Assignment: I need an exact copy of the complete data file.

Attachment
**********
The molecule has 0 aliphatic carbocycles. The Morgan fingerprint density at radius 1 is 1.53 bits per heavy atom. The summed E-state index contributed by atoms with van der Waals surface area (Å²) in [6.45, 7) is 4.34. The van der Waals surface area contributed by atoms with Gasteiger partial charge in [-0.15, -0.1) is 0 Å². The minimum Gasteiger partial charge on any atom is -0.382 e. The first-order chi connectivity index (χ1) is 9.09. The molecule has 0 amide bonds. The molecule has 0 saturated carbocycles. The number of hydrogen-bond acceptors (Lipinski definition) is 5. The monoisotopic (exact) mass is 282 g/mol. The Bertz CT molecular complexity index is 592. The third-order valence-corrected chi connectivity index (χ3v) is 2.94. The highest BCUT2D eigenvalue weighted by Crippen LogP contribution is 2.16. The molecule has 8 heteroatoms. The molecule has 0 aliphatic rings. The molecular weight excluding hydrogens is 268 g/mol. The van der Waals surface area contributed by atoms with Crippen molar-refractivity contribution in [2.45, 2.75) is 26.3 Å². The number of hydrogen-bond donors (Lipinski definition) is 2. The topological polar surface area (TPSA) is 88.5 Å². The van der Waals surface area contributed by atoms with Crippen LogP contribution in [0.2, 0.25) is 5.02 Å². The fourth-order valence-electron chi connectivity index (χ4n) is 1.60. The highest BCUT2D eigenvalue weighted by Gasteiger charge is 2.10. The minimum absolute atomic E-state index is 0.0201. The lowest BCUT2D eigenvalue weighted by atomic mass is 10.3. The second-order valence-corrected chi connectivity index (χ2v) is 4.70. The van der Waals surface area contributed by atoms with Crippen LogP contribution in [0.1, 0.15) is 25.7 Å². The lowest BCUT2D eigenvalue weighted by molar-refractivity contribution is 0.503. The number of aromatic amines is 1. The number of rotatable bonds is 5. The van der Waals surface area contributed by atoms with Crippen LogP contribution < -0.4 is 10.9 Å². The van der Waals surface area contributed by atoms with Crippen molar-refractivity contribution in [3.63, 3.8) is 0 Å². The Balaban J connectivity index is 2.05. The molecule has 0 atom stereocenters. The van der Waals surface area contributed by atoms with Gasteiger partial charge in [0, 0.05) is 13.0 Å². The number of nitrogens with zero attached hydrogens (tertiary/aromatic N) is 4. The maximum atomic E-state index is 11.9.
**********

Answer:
The molecule has 0 aliphatic carbocycles. The Morgan fingerprint density at radius 1 is 1.53 bits per heavy atom. The summed E-state index contributed by atoms with van der Waals surface area (Å²) in [6.45, 7) is 4.34. The van der Waals surface area contributed by atoms with Gasteiger partial charge in [-0.15, -0.1) is 0 Å². The minimum Gasteiger partial charge on any atom is -0.382 e. The first-order chi connectivity index (χ1) is 9.09. The molecule has 0 amide bonds. The molecule has 0 saturated carbocycles. The number of hydrogen-bond acceptors (Lipinski definition) is 5. The monoisotopic (exact) mass is 282 g/mol. The Bertz CT molecular complexity index is 592. The third-order valence-corrected chi connectivity index (χ3v) is 2.94. The highest BCUT2D eigenvalue weighted by Crippen LogP contribution is 2.16. The molecule has 8 heteroatoms. The molecule has 0 aliphatic rings. The molecular weight excluding hydrogens is 268 g/mol. The van der Waals surface area contributed by atoms with Crippen molar-refractivity contribution in [2.45, 2.75) is 26.3 Å². The number of hydrogen-bond donors (Lipinski definition) is 2. The topological polar surface area (TPSA) is 88.5 Å². The van der Waals surface area contributed by atoms with Crippen LogP contribution in [0.2, 0.25) is 5.02 Å². The fourth-order valence-electron chi connectivity index (χ4n) is 1.60. The highest BCUT2D eigenvalue weighted by Gasteiger charge is 2.10. The minimum absolute atomic E-state index is 0.0201. The lowest BCUT2D eigenvalue weighted by atomic mass is 10.3. The second-order valence-corrected chi connectivity index (χ2v) is 4.70. The van der Waals surface area contributed by atoms with Crippen LogP contribution in [0.1, 0.15) is 25.7 Å². The lowest BCUT2D eigenvalue weighted by molar-refractivity contribution is 0.503. The number of aromatic amines is 1. The number of rotatable bonds is 5. The van der Waals surface area contributed by atoms with Crippen LogP contribution < -0.4 is 10.9 Å². The van der Waals surface area contributed by atoms with Crippen molar-refractivity contribution in [3.63, 3.8) is 0 Å². The Balaban J connectivity index is 2.05. The molecule has 0 atom stereocenters. The van der Waals surface area contributed by atoms with Gasteiger partial charge in [0, 0.05) is 13.0 Å². The number of nitrogens with zero attached hydrogens (tertiary/aromatic N) is 4. The maximum atomic E-state index is 11.9.